The website http://www.answers.com/topic/asokaa, as well as http://www.britannica.com/eb/article-9009884/Asoka will be important sources of background information as my students begin their understandings of Ashoka. It will help in developing the vocabulary necessary for this understanding as well as give them the information needed for their traveler boards. It is during this study that my students will (1) pay a visit to the Yale Art gallery and see the stone Buddhas in the Asian section , (2)use Romila Thapar's "Asoka and the Decline of the Mauryas," as a source for insight into the influence of Buddhism during this time period, and (3) see writing as a central topic in history. The central understandings are as follows.
Ashoka, meaning "without sorrow" in Sanskrit, was born in 304 B.C. and ruled the Maurya Empire from 268B.C. to 232B.C. At its height, the Maurya Empire covered most of India, South Asia, and beyond. The son of Emperor Bindusara and his mother, Dharma, a lowly consort in a harem, Ashoka became a shrewd statesman and fierce warrior. As the Buddhist lore goes, Prince Ashoka attacked Pataliputra, killed his brothers and became known as a heartless murderer. His early reign included many bloodthirsty conquests adding to his empire and his wealth. His last conquest was at Kalinga on the east coast of India. It was thought that one of his brothers might have escaped to Kalinga to seek refuge which enraged Ashoka. He asked the royalty to submit to his supremacy but when they refused, Ashoka launched one of the greatest attacks in Indian history until then. It was said that over 100,000 people were slaughtered and 150,000 people were deported during this campaign. He was so disgusted by the cruelty and horror of war, by the burnt houses and corpses, by the brutality of what he saw, that he denounced all war and made a decision that would affect all of world history. He would have no more of it.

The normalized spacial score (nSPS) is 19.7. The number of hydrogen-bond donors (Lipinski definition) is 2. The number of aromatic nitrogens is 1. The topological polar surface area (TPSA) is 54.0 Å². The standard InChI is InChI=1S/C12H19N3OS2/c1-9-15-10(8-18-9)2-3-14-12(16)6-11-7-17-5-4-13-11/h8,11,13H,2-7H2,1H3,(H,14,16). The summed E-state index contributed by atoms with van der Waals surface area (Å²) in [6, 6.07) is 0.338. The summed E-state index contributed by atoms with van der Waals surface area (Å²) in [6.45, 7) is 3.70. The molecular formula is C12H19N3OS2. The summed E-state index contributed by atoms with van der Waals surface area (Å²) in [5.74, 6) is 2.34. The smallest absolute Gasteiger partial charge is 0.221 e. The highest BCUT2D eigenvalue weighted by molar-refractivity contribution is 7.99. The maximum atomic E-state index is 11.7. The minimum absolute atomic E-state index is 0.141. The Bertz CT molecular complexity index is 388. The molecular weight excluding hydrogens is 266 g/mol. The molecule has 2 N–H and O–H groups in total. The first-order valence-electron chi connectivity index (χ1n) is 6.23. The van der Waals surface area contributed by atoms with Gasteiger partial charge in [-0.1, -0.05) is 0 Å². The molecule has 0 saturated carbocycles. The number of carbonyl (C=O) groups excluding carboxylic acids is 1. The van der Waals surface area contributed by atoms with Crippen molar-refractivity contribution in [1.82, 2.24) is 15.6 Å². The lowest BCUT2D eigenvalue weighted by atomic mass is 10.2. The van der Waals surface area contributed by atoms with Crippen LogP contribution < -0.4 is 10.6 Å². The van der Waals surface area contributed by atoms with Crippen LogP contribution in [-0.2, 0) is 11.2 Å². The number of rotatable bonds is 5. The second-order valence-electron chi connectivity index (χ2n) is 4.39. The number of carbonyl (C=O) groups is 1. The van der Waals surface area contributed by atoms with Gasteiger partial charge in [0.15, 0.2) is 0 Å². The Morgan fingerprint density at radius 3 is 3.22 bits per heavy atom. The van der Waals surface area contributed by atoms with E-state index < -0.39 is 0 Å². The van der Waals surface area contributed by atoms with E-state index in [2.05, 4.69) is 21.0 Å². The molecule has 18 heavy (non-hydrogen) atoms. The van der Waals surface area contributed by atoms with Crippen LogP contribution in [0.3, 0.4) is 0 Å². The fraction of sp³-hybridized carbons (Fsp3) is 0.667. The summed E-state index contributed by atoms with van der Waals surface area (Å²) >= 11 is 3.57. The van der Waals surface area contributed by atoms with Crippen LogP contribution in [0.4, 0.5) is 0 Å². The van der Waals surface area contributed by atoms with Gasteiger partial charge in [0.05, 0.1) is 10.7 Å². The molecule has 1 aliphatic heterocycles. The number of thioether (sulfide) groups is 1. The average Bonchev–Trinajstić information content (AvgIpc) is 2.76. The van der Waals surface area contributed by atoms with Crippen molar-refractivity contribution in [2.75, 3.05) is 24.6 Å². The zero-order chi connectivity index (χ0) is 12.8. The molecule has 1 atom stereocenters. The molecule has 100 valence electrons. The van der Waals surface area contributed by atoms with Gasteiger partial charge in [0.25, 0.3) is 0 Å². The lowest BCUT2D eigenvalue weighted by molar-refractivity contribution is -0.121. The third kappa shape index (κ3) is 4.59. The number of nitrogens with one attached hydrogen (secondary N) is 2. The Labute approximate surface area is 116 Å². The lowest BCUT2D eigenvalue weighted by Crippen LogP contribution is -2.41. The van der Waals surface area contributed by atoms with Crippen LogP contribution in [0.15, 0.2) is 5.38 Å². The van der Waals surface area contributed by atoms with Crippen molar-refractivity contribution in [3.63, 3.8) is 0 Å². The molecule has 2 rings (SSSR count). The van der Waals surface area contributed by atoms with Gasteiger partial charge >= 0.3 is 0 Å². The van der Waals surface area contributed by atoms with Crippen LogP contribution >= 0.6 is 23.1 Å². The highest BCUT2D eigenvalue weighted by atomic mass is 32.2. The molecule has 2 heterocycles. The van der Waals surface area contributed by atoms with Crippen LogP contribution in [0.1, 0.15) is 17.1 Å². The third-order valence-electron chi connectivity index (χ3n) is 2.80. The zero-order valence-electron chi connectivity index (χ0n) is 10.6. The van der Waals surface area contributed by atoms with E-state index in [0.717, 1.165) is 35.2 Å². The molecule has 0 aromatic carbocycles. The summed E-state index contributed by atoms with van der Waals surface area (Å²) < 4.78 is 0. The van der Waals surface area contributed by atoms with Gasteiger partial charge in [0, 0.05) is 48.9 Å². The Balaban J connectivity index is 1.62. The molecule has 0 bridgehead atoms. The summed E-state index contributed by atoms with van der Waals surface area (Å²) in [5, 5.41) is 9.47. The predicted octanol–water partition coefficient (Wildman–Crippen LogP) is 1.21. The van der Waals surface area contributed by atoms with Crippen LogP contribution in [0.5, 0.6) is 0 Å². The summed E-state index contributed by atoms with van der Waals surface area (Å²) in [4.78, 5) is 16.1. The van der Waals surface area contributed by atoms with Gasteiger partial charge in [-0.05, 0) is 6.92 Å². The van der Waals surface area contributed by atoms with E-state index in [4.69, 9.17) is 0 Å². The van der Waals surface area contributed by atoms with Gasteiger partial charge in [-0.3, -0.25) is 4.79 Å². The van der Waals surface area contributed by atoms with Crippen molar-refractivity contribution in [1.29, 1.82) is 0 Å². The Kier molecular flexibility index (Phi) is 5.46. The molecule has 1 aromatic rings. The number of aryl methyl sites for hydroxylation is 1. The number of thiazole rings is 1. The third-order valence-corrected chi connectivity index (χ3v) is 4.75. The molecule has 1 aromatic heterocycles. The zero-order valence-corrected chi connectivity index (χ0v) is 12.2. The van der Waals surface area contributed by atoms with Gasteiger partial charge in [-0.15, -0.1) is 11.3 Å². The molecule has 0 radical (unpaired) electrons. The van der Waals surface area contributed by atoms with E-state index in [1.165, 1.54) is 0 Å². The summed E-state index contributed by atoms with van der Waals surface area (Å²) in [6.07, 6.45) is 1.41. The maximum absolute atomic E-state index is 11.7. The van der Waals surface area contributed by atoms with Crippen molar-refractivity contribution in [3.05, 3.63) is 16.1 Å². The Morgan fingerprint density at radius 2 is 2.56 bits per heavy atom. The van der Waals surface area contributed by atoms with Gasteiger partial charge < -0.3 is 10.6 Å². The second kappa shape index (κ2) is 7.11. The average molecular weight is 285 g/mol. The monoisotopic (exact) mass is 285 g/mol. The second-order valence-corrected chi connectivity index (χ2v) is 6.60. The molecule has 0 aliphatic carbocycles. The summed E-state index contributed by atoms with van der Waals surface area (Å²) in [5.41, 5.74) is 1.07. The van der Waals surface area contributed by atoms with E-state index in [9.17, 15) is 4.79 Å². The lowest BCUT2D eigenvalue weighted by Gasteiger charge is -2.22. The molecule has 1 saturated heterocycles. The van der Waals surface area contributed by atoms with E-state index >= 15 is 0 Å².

Instead, he adopted the peaceful doctrines of Buddhism, declared that henceforth his conquests should be the conquests of religion, and he made Buddhism the official state religion.He would lead by example. His reign of twenty eight years was one of the brightest interludes in the troubled history of mankind. He organized a great digging of wells in India and the planting of trees for shade. He abolished the slaughtering of animals. He founded hospitals and public gardens and gardens for the growing of medicinal herbs. He created a ministry for the care of his subjects. He made provision for the education of women. He made vast benefactions to the Buddhist teaching orders, and tried to stimulate them to a better and more energetic criticism of their own accumulated literature. He renovated major roads throughout India. Missionaries went from Asoka to Kashmir, to Persia, to Ceylon and Alexandria.He established "ceremonial states" where he sponsored religious observances and contributed to the construction of religious edifices in hopes that the residents would recognize his generosity and honor him as their ruler.
The concept of
the teachings of the Buddha
or, in broader terms
laws of correct conduct
appear consistently on the Major Rock Edicts, the Minor Rock Inscriptions, and the Pillar Edicts ordered placed throughout his empire. They can be summed up in the Four Noble Truths.
The Four Noble Truths in Buddhism
1. SUFFERING is universal (to be born is to suffer) 2. The CAUSE of suffering is desire (desire propels the cycle of Samsara) 3. Suffering CAN be eliminated (through man's own untiring efforts) 4. There is a PATH to the cessation of suffering. (the practice of Dhamma)
Ashoka was far in advance of his age. He believed in abstinence from killing and non-injury of living beings, deference to relatives, Brahmans and sramanas, obedience to mother and father, and obedience to elders
He left no prince and no organization of men to carry on his work, though, and within a century of his death in 232 B.C. the great days of his reign had become a glorious memory.
1 How did Buddhism come to the Mauryan Empire?
2 What effect did it have on the people?